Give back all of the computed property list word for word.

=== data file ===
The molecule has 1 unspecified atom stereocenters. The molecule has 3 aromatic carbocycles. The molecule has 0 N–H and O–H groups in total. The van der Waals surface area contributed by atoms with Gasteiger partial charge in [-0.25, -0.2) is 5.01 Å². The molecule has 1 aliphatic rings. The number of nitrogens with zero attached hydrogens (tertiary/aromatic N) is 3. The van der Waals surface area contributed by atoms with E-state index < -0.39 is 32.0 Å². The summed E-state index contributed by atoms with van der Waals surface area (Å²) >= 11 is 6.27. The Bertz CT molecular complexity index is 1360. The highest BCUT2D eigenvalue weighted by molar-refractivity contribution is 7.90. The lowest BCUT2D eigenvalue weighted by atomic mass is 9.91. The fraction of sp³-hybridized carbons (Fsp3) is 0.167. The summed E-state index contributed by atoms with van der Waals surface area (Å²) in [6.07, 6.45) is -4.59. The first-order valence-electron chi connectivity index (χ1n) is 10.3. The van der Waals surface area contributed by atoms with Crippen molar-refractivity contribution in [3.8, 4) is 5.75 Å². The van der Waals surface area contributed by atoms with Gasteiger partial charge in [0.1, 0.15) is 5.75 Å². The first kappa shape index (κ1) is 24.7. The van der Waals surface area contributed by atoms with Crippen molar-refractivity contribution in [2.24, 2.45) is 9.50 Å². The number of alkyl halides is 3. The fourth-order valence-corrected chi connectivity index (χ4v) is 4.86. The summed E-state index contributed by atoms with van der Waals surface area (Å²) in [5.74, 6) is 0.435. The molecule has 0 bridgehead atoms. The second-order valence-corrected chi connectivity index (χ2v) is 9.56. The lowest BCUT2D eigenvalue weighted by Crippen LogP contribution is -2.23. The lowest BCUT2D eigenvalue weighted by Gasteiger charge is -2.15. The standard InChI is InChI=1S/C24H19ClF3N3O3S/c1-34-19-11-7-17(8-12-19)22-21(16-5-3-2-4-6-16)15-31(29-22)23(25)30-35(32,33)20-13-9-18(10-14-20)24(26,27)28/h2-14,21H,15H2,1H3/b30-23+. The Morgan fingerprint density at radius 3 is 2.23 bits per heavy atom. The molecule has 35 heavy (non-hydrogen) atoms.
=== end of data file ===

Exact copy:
The molecule has 1 unspecified atom stereocenters. The molecule has 3 aromatic carbocycles. The molecule has 0 N–H and O–H groups in total. The van der Waals surface area contributed by atoms with Gasteiger partial charge in [-0.25, -0.2) is 5.01 Å². The molecule has 1 aliphatic rings. The number of nitrogens with zero attached hydrogens (tertiary/aromatic N) is 3. The van der Waals surface area contributed by atoms with E-state index < -0.39 is 32.0 Å². The summed E-state index contributed by atoms with van der Waals surface area (Å²) >= 11 is 6.27. The Bertz CT molecular complexity index is 1360. The highest BCUT2D eigenvalue weighted by molar-refractivity contribution is 7.90. The lowest BCUT2D eigenvalue weighted by atomic mass is 9.91. The fraction of sp³-hybridized carbons (Fsp3) is 0.167. The summed E-state index contributed by atoms with van der Waals surface area (Å²) in [6.07, 6.45) is -4.59. The first-order valence-electron chi connectivity index (χ1n) is 10.3. The van der Waals surface area contributed by atoms with Crippen molar-refractivity contribution in [3.8, 4) is 5.75 Å². The van der Waals surface area contributed by atoms with Gasteiger partial charge in [0.1, 0.15) is 5.75 Å². The first kappa shape index (κ1) is 24.7. The van der Waals surface area contributed by atoms with Crippen molar-refractivity contribution in [2.24, 2.45) is 9.50 Å². The number of alkyl halides is 3. The fourth-order valence-corrected chi connectivity index (χ4v) is 4.86. The summed E-state index contributed by atoms with van der Waals surface area (Å²) in [5.74, 6) is 0.435. The molecule has 0 bridgehead atoms. The second-order valence-corrected chi connectivity index (χ2v) is 9.56. The lowest BCUT2D eigenvalue weighted by Crippen LogP contribution is -2.23. The lowest BCUT2D eigenvalue weighted by Gasteiger charge is -2.15. The standard InChI is InChI=1S/C24H19ClF3N3O3S/c1-34-19-11-7-17(8-12-19)22-21(16-5-3-2-4-6-16)15-31(29-22)23(25)30-35(32,33)20-13-9-18(10-14-20)24(26,27)28/h2-14,21H,15H2,1H3/b30-23+. The Morgan fingerprint density at radius 3 is 2.23 bits per heavy atom. The molecule has 35 heavy (non-hydrogen) atoms.